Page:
Continuing this week’s theme of campus absurdities, we have yet another college professor who has taken to wearing body armor to protest campus carry by law-abiding students. This week, it’s Kevin Willmott, a film and media studies instructor at the University of Kansas. Student news site Kansan.com reported that Williams appeared for the first day of classes this semester wearing a “bulletproof vest” to protest a Kansas campus carry law that took effect in July. “Try to forget that I’m wearing a vest, and I’ll try to forget that you could be packing a .44 magnum,” Willmott told his students.
In a lengthy discussion with Kansan.com, Willmott wove a complicated web of accusations and complaints concerning the new law. First, he took issue with the fact that only concealed handguns are protected. “It’s kind of a don’t ask, don’t tell kind of a policy, and so, you’re just kind of expected to forget that they’re probably there,” he stated. “And in that sense, you’re kind of living in a lie.”
Contradictorily, he then went on to argue that concealed handguns of which people were unaware would nevertheless “puts a damper on free speech for everyone.” This was the same theory college professors from the University of Texas unsuccessfully raised in a bid to have a federal court block the Lone Star State’s campus carry law from taking effect. There, the court held that the professors’ “subjective fear” that an unnamed, unknown student would be moved to future violence because of a difference in opinion was based on “mere conjecture” and did not give rise to a legally addressable injury.
Kansan.com said that Wilmott distributed a letter to his students, explaining why he chose to wear body armor to class. He complained of feelings of fear and helplessness amongst the student body and faculty. He also said that college students may suffer from mental health issues that could be made worse by the presence of firearms.
Willmott’s arguments basically devolve to the point that he does not like firearms and that he believes society would be better off without them. That opinion is certainly his prerogative, but in a country with hundreds of millions of firearms, it’s likely Prof. Willmott and his students have been in the presence of other armed individuals, whether on campus or not and whether they knew it or not. Guns are hardly scarce in Kansas.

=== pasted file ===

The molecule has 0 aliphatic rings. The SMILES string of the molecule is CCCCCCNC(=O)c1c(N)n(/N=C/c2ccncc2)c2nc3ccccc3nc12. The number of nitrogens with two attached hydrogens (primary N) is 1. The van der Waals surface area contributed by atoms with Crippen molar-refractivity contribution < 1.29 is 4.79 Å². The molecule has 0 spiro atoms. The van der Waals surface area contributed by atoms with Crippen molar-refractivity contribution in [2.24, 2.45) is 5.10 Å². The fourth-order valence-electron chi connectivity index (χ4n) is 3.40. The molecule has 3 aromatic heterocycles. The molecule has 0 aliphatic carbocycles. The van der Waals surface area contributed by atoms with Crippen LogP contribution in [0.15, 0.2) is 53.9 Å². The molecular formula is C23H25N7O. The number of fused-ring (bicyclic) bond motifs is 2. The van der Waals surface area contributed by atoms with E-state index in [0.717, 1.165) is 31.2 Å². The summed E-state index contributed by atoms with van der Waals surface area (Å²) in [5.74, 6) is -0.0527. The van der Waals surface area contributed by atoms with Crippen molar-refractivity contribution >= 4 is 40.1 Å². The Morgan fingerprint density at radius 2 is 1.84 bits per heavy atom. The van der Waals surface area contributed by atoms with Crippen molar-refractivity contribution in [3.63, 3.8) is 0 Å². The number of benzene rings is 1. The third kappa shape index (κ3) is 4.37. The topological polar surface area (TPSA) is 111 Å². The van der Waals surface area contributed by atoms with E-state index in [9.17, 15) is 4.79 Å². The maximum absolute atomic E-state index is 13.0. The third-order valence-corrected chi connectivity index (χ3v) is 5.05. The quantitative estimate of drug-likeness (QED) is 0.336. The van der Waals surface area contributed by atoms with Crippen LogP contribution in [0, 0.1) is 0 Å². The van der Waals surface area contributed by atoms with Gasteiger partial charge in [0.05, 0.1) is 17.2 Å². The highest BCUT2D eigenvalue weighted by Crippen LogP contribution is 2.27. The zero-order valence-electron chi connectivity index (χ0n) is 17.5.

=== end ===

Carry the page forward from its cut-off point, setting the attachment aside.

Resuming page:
The conceit that violent criminals respect “gun-free zones” is itself “living in a lie” and demands students ignore that the potential for their own victimization “is probably there,” whether they typically notice it or not. Recognizing the rights of law-abiding adults to carry firearms on college campuses, as they can in most other public places in Kansas, simply allows them to choose whether or not to confront and prepare for this potentiality.
Prof. Willmott, in other words, is so rigidly wedded to typical antigun orthodoxy that he cannot recognize the irony of his own arguments. His stunt, which merely copies that of a different professor at another institution who was recently in the news, is neither original nor persuasive.
It’s telling, though, that college instructors only took to these measures when the right of law-abiding persons to bear arms was recognized on campus. We saw no such theatrics after actual tragedies in which members of campus communities suffered at the hands of criminals who were illegally carrying firearms on supposedly “gun-free” university grounds. Like most people who reflexively favor gun control, antigun academics instinctively focus their attention on people who pose the least threat. The idea that firearms can play a beneficial role in protecting the innocent is one they are unwilling to accept, no matter the evidence to the contrary.
Developments in lawful concealed carry have always been accompanied by hyperbolic predictions of the widespread mayhem that was sure to follow and that just as surely never materialized. In that regard, Prof. Willmott may want to consider expanding his own horizons beyond film theory and studying a little history.